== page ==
Give Yourself Permission
I want to help you give yourself permission to not be okay in this moment, to have the courage to acknowledge how you really feel, but also to know that you don’t have to get stuck in this mess either.
You can move forward.
Your life is not over because you have multiple sclerosis.
MS is a chapter in your story.
It is not the ending.
You get to decide where you go from here.
You get to decide the meaning that you give to your diagnosis.
MS doesn’t get to take away your identity – the heart of who you are – no diagnosis can do that.
Now I know that everyone is at a different place with MS – not just from a diagnosis standpoint – but from an acceptance as well.
So how we each address it will be different.
But today, I want to help you create that bridge from where you are today – exactly as you are – to a place of acceptance and genuine hope for the future.
The Emotions of Being Newly Diagnosed with MS
The first step to getting there is giving yourself the time and space to process your diagnosis and the emotional rollercoaster that came along with it.
But the reality is if we just try to keep “pushing through” without acknowledging our emotions, we’re only delaying the inevitable.
There’s a book titled, “Feelings buried alive never die” and I think that just is so profound.
I mean doesn’t that just hit you?
When we ignore our emotions we’re trying to just get them to go away.
To push them down so far that we never have to deal with them,
But the truth is ignored emotions resurface.
They always resurface.
And when they do, they resurface as resentment, procrastination and they build into anger and anxious thoughts and they can affect our relationships and our outlook on life.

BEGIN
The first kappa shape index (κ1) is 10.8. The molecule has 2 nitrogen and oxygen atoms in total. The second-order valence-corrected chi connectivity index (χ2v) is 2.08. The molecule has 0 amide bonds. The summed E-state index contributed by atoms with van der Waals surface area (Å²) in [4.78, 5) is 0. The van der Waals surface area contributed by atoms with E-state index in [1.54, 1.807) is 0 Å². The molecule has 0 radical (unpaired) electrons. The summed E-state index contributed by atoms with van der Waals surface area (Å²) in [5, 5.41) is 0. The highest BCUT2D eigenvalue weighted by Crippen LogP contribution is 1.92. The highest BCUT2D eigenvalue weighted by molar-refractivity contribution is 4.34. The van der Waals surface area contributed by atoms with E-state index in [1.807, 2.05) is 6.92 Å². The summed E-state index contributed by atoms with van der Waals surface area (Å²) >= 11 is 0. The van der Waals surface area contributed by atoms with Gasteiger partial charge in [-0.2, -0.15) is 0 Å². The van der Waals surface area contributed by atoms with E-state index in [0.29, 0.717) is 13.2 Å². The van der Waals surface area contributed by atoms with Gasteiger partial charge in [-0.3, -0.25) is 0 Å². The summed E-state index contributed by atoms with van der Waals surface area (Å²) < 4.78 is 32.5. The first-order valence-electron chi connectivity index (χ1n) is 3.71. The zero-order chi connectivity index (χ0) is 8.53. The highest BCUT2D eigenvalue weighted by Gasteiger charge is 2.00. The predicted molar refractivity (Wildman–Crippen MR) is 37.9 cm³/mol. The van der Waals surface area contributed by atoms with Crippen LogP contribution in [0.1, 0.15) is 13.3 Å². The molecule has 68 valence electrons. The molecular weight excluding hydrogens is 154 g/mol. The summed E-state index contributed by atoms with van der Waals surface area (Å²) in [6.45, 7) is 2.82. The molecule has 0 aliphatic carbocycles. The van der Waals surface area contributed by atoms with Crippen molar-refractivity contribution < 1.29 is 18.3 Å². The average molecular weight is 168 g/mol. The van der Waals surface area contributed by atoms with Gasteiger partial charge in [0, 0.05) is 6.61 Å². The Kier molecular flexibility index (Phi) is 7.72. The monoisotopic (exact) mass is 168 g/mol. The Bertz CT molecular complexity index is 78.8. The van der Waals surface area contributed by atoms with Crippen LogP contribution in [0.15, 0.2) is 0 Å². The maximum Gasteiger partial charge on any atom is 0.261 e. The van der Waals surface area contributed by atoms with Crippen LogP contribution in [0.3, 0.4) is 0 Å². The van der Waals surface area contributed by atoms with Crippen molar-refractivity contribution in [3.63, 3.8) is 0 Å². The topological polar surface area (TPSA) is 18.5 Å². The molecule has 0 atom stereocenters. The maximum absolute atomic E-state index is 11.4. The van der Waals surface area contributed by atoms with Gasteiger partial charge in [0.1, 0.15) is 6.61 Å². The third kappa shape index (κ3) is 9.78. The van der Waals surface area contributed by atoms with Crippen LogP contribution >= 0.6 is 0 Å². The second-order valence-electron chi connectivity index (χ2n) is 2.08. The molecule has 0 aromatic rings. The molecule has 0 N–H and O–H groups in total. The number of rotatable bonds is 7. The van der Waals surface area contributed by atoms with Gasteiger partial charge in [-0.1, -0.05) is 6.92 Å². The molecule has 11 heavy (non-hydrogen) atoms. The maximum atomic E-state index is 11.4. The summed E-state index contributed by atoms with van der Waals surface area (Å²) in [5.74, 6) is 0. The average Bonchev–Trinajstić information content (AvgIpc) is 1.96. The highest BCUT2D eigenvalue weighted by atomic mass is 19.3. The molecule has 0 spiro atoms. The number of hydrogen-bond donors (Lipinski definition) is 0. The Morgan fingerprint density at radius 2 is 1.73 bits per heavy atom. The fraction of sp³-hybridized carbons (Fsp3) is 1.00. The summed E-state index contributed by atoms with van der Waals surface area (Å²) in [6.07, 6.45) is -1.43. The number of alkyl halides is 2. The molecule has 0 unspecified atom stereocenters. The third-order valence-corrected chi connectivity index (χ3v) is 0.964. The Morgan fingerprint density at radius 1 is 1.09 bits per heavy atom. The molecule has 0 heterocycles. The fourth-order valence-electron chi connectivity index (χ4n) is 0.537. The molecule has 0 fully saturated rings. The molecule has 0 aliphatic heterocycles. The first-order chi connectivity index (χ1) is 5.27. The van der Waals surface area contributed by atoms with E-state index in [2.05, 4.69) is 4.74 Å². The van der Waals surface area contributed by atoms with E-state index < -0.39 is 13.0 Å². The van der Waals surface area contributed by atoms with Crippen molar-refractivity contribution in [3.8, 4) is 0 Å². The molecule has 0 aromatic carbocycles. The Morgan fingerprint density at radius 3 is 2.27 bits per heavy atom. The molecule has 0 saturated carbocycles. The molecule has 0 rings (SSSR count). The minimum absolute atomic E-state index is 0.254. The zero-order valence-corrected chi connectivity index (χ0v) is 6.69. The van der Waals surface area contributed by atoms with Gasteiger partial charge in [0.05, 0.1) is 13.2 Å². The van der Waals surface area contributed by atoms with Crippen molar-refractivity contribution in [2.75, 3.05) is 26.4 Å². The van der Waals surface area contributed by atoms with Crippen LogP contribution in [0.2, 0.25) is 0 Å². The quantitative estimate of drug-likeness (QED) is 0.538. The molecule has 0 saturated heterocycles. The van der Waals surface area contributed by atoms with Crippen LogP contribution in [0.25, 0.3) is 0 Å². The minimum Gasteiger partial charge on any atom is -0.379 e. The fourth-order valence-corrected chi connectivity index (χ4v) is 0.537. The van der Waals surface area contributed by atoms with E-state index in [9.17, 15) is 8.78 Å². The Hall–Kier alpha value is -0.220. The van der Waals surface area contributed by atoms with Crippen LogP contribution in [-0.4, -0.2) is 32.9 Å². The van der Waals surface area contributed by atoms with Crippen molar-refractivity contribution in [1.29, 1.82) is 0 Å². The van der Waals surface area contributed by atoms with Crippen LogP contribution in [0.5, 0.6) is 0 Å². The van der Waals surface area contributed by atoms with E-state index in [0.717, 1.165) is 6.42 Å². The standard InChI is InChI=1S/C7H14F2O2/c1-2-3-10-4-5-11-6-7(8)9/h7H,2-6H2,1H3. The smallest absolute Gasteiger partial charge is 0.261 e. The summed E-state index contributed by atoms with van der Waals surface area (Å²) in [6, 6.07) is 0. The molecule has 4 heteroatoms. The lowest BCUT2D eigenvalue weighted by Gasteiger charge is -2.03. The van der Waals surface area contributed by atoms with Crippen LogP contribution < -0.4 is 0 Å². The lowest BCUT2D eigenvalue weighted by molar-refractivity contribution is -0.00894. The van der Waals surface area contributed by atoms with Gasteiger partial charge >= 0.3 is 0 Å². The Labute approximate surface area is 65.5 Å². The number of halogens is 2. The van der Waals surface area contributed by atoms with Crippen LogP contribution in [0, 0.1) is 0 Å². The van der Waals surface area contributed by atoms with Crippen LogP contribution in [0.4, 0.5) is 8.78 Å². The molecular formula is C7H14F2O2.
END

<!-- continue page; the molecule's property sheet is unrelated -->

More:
They can literally change how we go through life.
So, to suggest that we can just ignore any emotions around this diagnosis just isn’t true.
You need space to process this diagnosis and starting having some self compassion for what you’ve gone through.
Again, this is not about being doom and gloom or having a pity party for yourself.
This is about keeping it real with ourselves.
This is about learning how to manage your emotions.
What’s the pay off?
Giving yourself permission to get out of the fear and be able to not only regain hope but to remind yourself that MS does not get to change who you are.
I need you to hear it not just in your head, but I want you to hear it in your heart.
MS is a chapter in your life.
It is not the ending.
You will figure this out.
MS does not need to be – nor does it get to be – your new identity.
You want your life back.
A life where you can make plans for your future… and make them with confidence.
You want a life that has purpose and meaning and contribution.
You can still have all of that.
We may need to make some adjustments along the way, but you have the ability to create the best case scenario for you.
And being part of this community here can help you get there.
Practical Ways to Manage Emotions
Let’s dive into some of the practical ways to start processing these emotions.
As I said, it will look different for each person.
Some of us are internal processors and others are external processors.
How do you like to process things?
Do you like quiet time by yourself?
Or do you find comfort in talking to someone?
Maybe it depends upon the situation.
That’s how it is for me.
Sometimes I just need a journal and a pen.
Other times, I want someone who will just listen. I’m not looking for advice, I just want them to be with me in the moment and help me to talk through everything that’s weighing on my mind.
And other times, I love a good counseling session. I want to just dump everything out there and have someone help me understand the deeper meaning – what am I really struggling with? Here’s what it looks like on the surface to me, but I know that’s just a facade. Help me understand what I’m actually struggling with.
They all have their place.
And I don’t know which one is the best fit for you today, but I want to share some ideas, to hopefully spark some inspiration for you.
It could be
- Going for a walk
- Getting on your yoga mat
- Listening to worship music